Dr. Kevin Taaffe
Harriet and Jerry Dempsey Professor of Industrial Engineering
Interim Department Chair
Friday, March 19, 2021 3:30-4:20pm
Emergency Department (ED) physicians deal with complicated care settings with frequent exposure to stressful conditions. This manifests itself by impacting physician wellbeing and patient safety.
Physician wellbeing can be measured in many ways, and one such measure is physician burnout. Burnout in physicians is increasing every year, and one of the most prone groups is emergency medicine. This research sought to understand if there was a difference in the stress levels and burnout rate among attending and resident physicians working in the emergency department on the same shift. Twelve attending and resident physicians from Greenville Memorial Hospital in Greenville, SC, participated in the study. Stress levels were estimated using physiological measures, including heart rate variability and electrodermal activity. Attending physicians showed a higher heart rate variability for the entire shift and during the trauma events, implying a lower level of stress. Furthermore, attending physicians recorded a lower workload index. However, no significant differences were observed in the burnout scores.
While physician burnout can certainly impact patient safety, there are other factors at play. The ED is an environment prone to high error rates with severe consequences. Prior studies report that miscommunication contributes to 80% of the serious medical errors. Handoffs, or transfer of patient care from one physician to another, are a common occurrence and are predisposed to errors as a result of interruptions and high workload. Moreover, the Institute of Medicine reported that a majority of treatment delays are a result of communication errors associated with shift change. A simulation model was developed to test various physician to patient assignment policies to minimize the number of handoffs and reduce the workload at the end of a shift. Policies are suggested that restrict physicians from receiving high acuity patients late in their shift, as well as limits to the maximum number of patients per physician. Moreover, a new physician shift scheduling model is proposed that simultaneously reduces physician handoffs, number of physicians required for coverage, and patient waiting time in the ED.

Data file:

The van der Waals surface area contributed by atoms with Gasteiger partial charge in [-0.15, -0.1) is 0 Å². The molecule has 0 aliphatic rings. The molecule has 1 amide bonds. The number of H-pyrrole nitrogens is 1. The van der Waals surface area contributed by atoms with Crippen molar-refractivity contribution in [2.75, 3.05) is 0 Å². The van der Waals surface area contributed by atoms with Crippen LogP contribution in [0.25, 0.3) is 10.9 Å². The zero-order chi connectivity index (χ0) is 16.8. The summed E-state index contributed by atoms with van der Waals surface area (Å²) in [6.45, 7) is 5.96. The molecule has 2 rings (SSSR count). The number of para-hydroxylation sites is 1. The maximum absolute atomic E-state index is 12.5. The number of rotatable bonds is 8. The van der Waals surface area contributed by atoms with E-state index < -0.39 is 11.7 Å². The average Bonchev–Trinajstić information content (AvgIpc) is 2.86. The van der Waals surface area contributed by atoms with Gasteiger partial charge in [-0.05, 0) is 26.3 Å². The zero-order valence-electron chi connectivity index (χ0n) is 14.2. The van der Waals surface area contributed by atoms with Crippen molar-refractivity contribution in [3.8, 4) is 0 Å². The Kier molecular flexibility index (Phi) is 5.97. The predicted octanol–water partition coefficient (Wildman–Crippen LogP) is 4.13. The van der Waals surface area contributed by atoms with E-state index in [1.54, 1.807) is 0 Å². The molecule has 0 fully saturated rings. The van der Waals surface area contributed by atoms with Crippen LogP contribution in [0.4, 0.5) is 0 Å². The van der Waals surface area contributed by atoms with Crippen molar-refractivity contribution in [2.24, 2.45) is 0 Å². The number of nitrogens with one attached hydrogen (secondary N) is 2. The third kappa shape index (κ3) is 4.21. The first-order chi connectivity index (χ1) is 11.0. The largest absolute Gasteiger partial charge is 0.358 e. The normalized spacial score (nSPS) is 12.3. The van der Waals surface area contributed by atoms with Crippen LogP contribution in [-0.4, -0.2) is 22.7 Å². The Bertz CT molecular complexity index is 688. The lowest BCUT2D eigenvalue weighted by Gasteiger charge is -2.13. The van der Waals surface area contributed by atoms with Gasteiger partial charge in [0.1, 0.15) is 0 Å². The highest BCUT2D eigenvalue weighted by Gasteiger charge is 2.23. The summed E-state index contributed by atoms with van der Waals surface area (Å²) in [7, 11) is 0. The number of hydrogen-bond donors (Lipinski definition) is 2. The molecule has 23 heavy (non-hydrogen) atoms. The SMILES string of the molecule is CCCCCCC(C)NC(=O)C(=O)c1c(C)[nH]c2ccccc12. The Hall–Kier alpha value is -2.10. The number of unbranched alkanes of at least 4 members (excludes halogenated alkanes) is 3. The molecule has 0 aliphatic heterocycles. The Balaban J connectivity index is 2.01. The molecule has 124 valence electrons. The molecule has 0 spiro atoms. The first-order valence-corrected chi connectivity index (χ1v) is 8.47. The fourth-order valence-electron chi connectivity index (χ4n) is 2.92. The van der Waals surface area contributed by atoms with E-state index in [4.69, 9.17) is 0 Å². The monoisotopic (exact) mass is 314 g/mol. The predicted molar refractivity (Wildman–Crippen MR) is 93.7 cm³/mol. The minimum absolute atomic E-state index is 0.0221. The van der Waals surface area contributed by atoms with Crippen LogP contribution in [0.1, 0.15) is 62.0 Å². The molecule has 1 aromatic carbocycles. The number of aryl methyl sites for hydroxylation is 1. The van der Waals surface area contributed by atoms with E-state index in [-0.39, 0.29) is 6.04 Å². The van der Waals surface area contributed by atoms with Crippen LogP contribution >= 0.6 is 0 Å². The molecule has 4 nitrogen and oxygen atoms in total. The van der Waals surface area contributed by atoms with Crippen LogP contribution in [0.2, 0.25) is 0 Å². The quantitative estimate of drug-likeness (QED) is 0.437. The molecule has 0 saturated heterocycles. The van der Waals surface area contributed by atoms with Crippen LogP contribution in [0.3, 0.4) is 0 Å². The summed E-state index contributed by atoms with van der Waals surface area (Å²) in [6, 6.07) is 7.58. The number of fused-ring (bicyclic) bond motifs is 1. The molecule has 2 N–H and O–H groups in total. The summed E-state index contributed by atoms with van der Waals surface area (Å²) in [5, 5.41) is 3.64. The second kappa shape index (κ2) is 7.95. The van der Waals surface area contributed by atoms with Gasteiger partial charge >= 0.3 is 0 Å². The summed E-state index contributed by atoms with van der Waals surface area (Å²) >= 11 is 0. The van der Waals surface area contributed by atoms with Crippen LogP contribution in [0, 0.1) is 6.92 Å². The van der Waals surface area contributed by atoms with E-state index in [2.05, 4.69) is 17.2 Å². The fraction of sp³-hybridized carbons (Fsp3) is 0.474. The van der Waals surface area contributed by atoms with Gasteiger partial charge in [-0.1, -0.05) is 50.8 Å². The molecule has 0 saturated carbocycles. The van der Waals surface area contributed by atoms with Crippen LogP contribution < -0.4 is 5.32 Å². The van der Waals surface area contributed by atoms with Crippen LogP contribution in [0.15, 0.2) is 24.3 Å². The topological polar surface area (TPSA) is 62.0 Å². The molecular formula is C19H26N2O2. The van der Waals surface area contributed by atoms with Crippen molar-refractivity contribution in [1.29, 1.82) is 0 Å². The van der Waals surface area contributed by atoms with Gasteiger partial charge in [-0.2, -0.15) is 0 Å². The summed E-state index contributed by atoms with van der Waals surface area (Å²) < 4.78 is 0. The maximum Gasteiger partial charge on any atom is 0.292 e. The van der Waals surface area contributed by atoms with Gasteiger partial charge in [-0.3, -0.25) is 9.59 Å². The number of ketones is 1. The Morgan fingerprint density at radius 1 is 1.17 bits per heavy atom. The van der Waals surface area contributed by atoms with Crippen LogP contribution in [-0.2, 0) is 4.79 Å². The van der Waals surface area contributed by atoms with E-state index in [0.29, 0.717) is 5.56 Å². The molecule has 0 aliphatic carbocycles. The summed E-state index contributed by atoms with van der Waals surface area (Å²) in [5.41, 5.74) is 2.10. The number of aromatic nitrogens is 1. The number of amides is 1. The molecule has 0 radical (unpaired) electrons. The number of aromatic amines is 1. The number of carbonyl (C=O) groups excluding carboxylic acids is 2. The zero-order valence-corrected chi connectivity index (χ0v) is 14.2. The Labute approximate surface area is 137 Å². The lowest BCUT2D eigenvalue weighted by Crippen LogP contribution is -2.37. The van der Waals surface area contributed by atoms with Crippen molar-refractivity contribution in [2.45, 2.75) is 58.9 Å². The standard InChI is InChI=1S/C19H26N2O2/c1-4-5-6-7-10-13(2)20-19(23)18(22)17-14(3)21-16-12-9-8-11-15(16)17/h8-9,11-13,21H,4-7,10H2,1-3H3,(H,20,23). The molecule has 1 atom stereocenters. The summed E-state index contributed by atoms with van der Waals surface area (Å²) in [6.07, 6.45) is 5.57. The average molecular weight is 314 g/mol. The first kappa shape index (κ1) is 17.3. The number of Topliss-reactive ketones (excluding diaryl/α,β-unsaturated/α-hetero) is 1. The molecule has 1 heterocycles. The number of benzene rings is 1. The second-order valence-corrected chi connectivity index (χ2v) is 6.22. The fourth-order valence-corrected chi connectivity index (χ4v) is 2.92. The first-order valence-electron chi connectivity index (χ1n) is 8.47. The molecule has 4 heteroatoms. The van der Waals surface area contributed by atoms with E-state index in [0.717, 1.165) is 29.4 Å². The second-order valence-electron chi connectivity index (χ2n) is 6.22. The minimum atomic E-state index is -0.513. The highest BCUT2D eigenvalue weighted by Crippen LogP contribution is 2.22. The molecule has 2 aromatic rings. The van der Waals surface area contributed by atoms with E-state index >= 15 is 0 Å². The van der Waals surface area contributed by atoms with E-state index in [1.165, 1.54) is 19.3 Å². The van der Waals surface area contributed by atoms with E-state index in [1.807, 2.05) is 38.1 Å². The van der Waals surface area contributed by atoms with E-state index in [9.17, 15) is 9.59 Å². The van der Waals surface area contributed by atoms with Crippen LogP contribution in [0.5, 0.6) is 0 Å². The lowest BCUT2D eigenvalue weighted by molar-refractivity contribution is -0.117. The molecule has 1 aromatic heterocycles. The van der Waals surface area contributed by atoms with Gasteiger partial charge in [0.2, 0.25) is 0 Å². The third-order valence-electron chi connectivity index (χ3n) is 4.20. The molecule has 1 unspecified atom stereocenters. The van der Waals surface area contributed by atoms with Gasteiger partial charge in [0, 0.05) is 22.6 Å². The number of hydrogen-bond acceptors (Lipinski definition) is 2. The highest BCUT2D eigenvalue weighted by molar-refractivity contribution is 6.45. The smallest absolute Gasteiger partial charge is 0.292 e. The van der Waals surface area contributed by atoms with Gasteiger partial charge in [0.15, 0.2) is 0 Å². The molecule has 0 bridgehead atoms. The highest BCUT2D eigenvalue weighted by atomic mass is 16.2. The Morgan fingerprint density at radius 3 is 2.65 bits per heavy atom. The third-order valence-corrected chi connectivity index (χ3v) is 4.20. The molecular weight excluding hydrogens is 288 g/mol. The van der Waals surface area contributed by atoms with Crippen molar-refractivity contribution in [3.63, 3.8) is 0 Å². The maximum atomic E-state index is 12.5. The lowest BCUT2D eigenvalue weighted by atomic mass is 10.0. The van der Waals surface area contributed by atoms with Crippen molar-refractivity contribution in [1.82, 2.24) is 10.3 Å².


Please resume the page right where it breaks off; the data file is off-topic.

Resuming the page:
Kevin M. Taaffe, Ph.D., the Harriet and Jerry Dempsey Professor and Chair in Industrial Engineering at Clemson University, has 30 years of industry and academic experience. After receiving B.S. and M.S. degrees in Industrial Engineering from the University of Illinois, Dr. Taaffe worked in the transportation logistics industry (American Airlines, Sabre) for eight years, before returning to academia to obtain his Ph.D. from the University of Florida. Dr. Taaffe’s research interests include the application of simulation and optimization in healthcare, production, and transportation logistics. In particular, Dr. Taaffe focuses on healthcare logistics problems that range from patient flow to operating room management to clinical space capacity management. Dr. Taaffe has worked with clinicians, administrators, managers, and support staff to identify and solve problems related to the patient and staff experience on the day of surgery. Dr. Taaffe began his career working as a transportation planning consultant, and there is a logical research thrust that has resulted from this experience. He has always enjoyed working on industry-sponsored projects that bridge the gap between theoretical research and application. This academic/industry collaboration is a theme of Dr. Taaffe’s interest, as can be seen by his named professorship. Harriet and Jerry Dempsey provided this professorship in an effort to strengthen the research ties between Clemson University and Prisma Health – Upstate. In addition to his academic and research interests, Dr. Taaffe plays an important role in the Institute of Industrial and Systems Engineers (IISE) where he serves as the Senior VP of North American Operations. In this role, he is helping students and professionals get the most out of their professional organization.